The majority of the published studies use genotyping rather than viral sequence analysis to evaluate anti-Hepatitis C Virus concordant couples. Genotyping is suboptimal since Hepatitis C Virus genotypes that are prevalent in the population may be present in partners even though they may have acquired  he virus from different sources. For example, a study of 24 anti-Hepatitis C Virus concordant couples found that 12 had concordant genotypes, 7 had discordant genotypes, and 5 were untypable. Seven of the 12 couples could be analyzed by sequence analysis, and only 3 were highly homologous and consistent with transmission. Thus, overestimation of Hepatitis C Virus sexual transmission occurs if genotyping rather than sequence analyses is used to evaluate infected partners.


What is the Incidence of Hepatitis C Virus Infection in “At Risk” Individuals?

In prospective studies (1–3.7 years followup) conducted in high-risk cohorts of non-IDU sex workers and patients in STD clinics, the incidence of Hepatitis C Virus is 0.4–1.8/100 person-years (~1 percent). Small sample size precludes evaluation of specific sexual practices as risks for Hepatitis C Virus acquisition. Undisclosed IDU may contribute the higher incidence of infection in this subgroup.

Based upon results from a prospective cohort of 499 Italian couples followed for a mean of 12.4 months, the incidence of new infection in sexual partners is 12 per 1,000 person-years. Sequence analysis of the Hepatitis C Virus-positive couples reveals a high degree of sequence homology in only 50 percent of the couples, suggesting non-sexual sources of Hepatitis C Virus acquisition and a true incidence of no more than 6 per 1,000 person-years. In retrospective cohorts of female partners  of hemophiliacs, the incidence is 1 to 1.87 per 1,000 person-years; among male partners of women infected by contaminated anti-D immunoglobulin, the incidence is 0.28 per 1,000 person-years; and among liver clinic patients and their sexual partners, the incidence is 1 to 3.86 per 1,000 person-years.

Factors That May Affect the Risk of Hepatitis C Virus Transmission by Sexual Contact

In studies involving persons at risk for STDs, HIV co-infection is an independent predictor of anti-Hepatitis C Virus positivity in the majority of studies. In studies involving hemophiliacs with HIV and Hepatitis C Virus, the rate of anti-Hepatitis C Virus positivity is higher in female partners of dually-infected men compared to men with Hepatitis C Virus infection only. Studies from STD clinic attendees also suggest that co-infection with other STDs or sexual practices which may traumatize the mucosa (anal receptive sex) may increase the risk of sexual transmission of Hepatitis C Virus.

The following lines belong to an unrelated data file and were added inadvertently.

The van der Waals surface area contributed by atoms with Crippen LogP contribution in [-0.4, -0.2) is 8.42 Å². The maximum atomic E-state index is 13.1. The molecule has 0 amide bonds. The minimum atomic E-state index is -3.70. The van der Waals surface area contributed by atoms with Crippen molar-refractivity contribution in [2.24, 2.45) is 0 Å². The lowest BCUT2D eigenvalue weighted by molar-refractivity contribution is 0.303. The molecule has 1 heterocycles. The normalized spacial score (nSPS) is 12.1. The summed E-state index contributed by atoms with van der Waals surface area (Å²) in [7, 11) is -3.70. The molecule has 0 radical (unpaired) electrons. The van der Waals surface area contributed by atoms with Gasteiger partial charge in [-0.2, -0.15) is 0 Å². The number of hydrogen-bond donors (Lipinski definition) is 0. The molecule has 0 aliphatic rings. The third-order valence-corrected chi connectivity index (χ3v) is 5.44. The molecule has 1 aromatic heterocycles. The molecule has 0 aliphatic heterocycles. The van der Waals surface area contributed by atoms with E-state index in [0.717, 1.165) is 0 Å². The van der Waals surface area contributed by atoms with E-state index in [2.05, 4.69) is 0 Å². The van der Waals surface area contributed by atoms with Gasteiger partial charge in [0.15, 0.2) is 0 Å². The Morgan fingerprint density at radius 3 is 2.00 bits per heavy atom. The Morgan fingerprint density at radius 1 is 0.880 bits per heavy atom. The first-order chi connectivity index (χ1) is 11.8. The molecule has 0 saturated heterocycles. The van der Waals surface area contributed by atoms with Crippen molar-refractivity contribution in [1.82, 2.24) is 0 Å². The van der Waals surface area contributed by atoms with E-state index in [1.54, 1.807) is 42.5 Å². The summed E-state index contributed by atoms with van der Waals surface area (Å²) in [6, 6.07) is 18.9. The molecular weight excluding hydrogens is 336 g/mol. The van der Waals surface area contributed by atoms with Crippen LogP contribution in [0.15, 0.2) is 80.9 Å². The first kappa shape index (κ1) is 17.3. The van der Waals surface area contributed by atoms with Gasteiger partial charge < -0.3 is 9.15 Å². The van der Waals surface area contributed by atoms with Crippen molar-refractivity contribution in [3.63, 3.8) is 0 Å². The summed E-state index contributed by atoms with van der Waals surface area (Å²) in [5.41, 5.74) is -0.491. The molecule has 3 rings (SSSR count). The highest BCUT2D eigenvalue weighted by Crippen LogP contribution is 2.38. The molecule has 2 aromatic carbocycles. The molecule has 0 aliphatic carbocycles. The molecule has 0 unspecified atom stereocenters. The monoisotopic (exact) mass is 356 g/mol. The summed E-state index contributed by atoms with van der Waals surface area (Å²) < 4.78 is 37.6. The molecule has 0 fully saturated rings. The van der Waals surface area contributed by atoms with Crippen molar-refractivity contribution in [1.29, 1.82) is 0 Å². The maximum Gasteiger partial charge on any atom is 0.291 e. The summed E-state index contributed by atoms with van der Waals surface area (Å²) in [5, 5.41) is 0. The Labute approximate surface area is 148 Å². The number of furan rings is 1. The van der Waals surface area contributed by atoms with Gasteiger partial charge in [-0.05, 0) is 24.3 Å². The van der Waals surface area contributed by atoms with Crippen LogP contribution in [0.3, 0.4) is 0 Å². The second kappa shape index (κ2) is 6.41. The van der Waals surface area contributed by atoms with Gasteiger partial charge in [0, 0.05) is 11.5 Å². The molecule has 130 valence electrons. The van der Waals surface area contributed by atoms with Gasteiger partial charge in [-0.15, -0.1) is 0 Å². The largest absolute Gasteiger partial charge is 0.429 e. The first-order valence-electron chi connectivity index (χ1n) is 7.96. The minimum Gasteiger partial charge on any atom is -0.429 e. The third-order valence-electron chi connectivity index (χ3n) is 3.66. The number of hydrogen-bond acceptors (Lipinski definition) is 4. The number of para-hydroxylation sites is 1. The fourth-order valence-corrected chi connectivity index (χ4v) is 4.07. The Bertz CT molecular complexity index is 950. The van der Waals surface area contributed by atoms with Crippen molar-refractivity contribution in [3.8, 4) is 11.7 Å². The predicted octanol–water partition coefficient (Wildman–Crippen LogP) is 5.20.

Whether the risk of Hepatitis C Virus transmission differs for males vs. females is unclear. In one study of heterosexual couples in STD clinics, females with Hepatitis C Virus-positive partners were 3.7 times more likely to have Hepatitis C Virus than females with Hepatitis C Virus-negative partners; this pattern was not evident in males. The titer of Hepatitis C Virus RNA and Hepatitis C Virus genotype do not appear to influence the risk of Hepatitis C Virus transmission, but high-quality studies to assess these virological factors are lacking.


The available data indicate that Hepatitis C Virus can be sexually transmitted but the efficiency of transmission by the sexual route is low. The risk of sexual transmission of Hepatitis C Virus is estimated to be 0.03 percent to 0.6 percent per year for those in monogamous relationships, and 1 percent per year for those with multiple sexual partners.

Given these estimates of risk, the current recommendations are:

1. Hepatitis C Virus-positive individuals in longer-term monogamous relationships need not change their sexual practices. If couples wish to reduce the already low risk of Hepatitis C Virus transmission by sexual contact, barrier precautions may be used. Partners of Hepatitis C Virus-positive persons should be considered for anti-Hepatitis C Virus testing.

2. For Hepatitis C Virus-infected individuals with multiple or short-term sexual partners, barrier methods or abstinence are recommended. Additional common-sense recommendations include the use of barrier precautions if other STDs are present, if having sex during menses, or if engaging in sexual practices that might traumatize the genital mucosa. Finally, couples should not share personal items that may be contaminated by blood such as razors, toothbrushes, and nail-grooming equipment.